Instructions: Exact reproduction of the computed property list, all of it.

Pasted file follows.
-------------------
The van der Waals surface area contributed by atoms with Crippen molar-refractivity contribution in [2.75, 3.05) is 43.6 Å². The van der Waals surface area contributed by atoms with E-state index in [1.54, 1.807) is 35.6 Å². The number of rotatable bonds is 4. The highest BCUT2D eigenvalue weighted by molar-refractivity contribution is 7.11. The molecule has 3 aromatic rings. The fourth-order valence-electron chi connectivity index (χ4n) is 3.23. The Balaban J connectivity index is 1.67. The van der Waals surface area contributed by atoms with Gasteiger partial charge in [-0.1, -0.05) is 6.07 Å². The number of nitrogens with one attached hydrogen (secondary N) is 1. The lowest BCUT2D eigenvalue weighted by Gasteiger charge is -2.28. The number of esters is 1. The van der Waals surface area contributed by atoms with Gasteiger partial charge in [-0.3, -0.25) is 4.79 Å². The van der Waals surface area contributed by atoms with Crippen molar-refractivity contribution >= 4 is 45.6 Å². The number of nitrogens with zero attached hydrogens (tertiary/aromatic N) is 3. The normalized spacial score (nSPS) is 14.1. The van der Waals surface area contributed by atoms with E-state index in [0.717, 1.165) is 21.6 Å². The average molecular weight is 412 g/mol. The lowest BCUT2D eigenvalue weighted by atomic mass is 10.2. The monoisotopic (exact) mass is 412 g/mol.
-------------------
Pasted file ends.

The van der Waals surface area contributed by atoms with Crippen molar-refractivity contribution in [2.75, 3.05) is 43.6 Å². The van der Waals surface area contributed by atoms with E-state index in [1.54, 1.807) is 35.6 Å². The number of rotatable bonds is 4. The highest BCUT2D eigenvalue weighted by molar-refractivity contribution is 7.11. The molecule has 3 aromatic rings. The fourth-order valence-electron chi connectivity index (χ4n) is 3.23. The Balaban J connectivity index is 1.67. The van der Waals surface area contributed by atoms with Gasteiger partial charge in [-0.1, -0.05) is 6.07 Å². The number of nitrogens with one attached hydrogen (secondary N) is 1. The lowest BCUT2D eigenvalue weighted by Gasteiger charge is -2.28. The number of esters is 1. The van der Waals surface area contributed by atoms with Gasteiger partial charge in [-0.3, -0.25) is 4.79 Å². The van der Waals surface area contributed by atoms with Crippen molar-refractivity contribution >= 4 is 45.6 Å². The number of nitrogens with zero attached hydrogens (tertiary/aromatic N) is 3. The normalized spacial score (nSPS) is 14.1. The van der Waals surface area contributed by atoms with E-state index in [0.717, 1.165) is 21.6 Å². The average molecular weight is 412 g/mol. The lowest BCUT2D eigenvalue weighted by atomic mass is 10.2. The monoisotopic (exact) mass is 412 g/mol.